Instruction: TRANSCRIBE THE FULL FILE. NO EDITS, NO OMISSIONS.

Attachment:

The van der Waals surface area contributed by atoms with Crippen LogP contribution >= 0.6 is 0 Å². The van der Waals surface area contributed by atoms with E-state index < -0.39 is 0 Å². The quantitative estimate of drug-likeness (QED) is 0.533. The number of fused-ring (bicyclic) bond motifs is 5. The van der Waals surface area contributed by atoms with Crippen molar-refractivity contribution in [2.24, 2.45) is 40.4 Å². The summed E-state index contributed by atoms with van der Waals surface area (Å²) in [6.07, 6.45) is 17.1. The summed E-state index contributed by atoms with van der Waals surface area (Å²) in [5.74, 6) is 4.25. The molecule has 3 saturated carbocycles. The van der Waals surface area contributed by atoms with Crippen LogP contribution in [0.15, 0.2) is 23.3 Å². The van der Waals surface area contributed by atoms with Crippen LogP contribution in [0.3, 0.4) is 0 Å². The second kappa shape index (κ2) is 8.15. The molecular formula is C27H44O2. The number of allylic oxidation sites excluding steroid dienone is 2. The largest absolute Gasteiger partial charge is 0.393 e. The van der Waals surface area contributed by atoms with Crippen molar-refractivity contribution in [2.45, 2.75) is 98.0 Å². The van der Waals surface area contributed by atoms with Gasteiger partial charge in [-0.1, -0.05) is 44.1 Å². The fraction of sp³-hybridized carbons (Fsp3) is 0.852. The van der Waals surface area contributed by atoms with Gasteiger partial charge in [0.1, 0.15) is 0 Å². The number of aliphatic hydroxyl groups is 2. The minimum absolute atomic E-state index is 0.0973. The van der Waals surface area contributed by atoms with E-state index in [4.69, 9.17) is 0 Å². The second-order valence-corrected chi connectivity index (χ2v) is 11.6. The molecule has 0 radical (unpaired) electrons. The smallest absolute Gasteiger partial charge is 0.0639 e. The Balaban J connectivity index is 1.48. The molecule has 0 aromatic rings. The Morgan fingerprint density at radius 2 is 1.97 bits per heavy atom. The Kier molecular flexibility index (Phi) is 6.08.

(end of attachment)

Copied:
The van der Waals surface area contributed by atoms with Crippen LogP contribution >= 0.6 is 0 Å². The van der Waals surface area contributed by atoms with E-state index < -0.39 is 0 Å². The quantitative estimate of drug-likeness (QED) is 0.533. The number of fused-ring (bicyclic) bond motifs is 5. The van der Waals surface area contributed by atoms with Crippen molar-refractivity contribution in [2.24, 2.45) is 40.4 Å². The summed E-state index contributed by atoms with van der Waals surface area (Å²) in [6.07, 6.45) is 17.1. The summed E-state index contributed by atoms with van der Waals surface area (Å²) in [5.74, 6) is 4.25. The molecule has 3 saturated carbocycles. The van der Waals surface area contributed by atoms with Crippen LogP contribution in [0.15, 0.2) is 23.3 Å². The van der Waals surface area contributed by atoms with Crippen LogP contribution in [0.3, 0.4) is 0 Å². The second kappa shape index (κ2) is 8.15. The molecular formula is C27H44O2. The number of allylic oxidation sites excluding steroid dienone is 2. The largest absolute Gasteiger partial charge is 0.393 e. The van der Waals surface area contributed by atoms with Crippen molar-refractivity contribution in [2.45, 2.75) is 98.0 Å². The van der Waals surface area contributed by atoms with Gasteiger partial charge in [-0.1, -0.05) is 44.1 Å². The fraction of sp³-hybridized carbons (Fsp3) is 0.852. The van der Waals surface area contributed by atoms with Gasteiger partial charge in [0.1, 0.15) is 0 Å². The number of aliphatic hydroxyl groups is 2. The minimum absolute atomic E-state index is 0.0973. The van der Waals surface area contributed by atoms with E-state index in [4.69, 9.17) is 0 Å². The second-order valence-corrected chi connectivity index (χ2v) is 11.6. The molecule has 0 radical (unpaired) electrons. The smallest absolute Gasteiger partial charge is 0.0639 e. The Balaban J connectivity index is 1.48. The molecule has 0 aromatic rings. The Morgan fingerprint density at radius 2 is 1.97 bits per heavy atom. The Kier molecular flexibility index (Phi) is 6.08.